For the record, I prefer that this thread have the same title as my essay. The current title misses several important aspects of my essay, such as transparency and the dependency on revenues always increasing.
Wikipedia also keeps "revision history" and a "talk" section for each page. Those original pages created before 2005 can still be modified, potentially adding to the overall cost. Breaking news stories can cause massive amounts of churn which I imagine has increased with the site's popularity . So really 11x pages = 33x higher hosting costs doesn't seem unrealistic considering how much metadata is associated with each page. That's not to say there isn't a problem, but "page count" might not be the best metric. I wonder what average number of revisions per page looks like over the last 12 years.
Push as much off to the CDN as possible, and dynamically reduce the cache time as edit velocity increases on a page (with cache time increasing again as edits fall off).
Have a bunch of caches (or a cache hierarchy) which request pages on first use and then cache them indefinitely. Then when a page actually changes, you push notify all the caches to immediately evict that page.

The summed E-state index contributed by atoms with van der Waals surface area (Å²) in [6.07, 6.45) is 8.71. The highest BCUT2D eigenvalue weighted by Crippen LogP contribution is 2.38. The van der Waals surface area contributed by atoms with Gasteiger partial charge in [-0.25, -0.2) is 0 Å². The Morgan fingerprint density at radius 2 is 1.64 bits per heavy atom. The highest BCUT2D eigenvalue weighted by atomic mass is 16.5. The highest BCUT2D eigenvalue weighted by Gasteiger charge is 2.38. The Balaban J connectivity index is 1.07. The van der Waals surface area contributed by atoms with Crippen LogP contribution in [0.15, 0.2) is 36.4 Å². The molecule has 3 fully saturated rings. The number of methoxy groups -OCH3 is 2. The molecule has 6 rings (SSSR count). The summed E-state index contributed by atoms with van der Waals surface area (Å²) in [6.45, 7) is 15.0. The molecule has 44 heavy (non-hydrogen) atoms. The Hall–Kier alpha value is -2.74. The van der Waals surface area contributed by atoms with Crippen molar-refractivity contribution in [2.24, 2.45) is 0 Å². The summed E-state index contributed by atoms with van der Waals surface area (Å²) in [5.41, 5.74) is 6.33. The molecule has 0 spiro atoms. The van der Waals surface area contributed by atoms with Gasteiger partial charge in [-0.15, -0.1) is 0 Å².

Better would be to re-request the page after several hours and compare it to the cached copy. Then if they're different, update the cache, but also generate an alert to notify the administrator that something "impossible" happened and there is a bug somewhere that needs to be fixed.
Page 3. In 2016 they spent $2M in hosting vs. e.g. $2.2M in "travel and conferences" and $3.6M in "donations processing expenses".
They spend more on processing donations than hosting. They give away about 5x as much as they do on hosting. What value are these people adding beyond the cost of hosting the repository built by people who are not paid?
Have you actually read their annual report lately? I don't follow what they do at this point, but the last time I checked many of their contributors were paid.
If the latter, then they still account for a fraction of the budget.
Bull. Shit. An operation which could be run for about 5 mil is running an order of magnitude higher for no discernible change in service.
The Foundation has a seven-year noncancelable operating lease for its San Francisco location. The lease
expires on September 30, 2017.
Minimum rent payments under operating leases are recognized on a straight-line basis over the term of the
lease including any periods of free rent. Rental expense for operating leases for the years ended June 30,
2016 and 2015 was $1,341,844 and $1,291,452, respectively.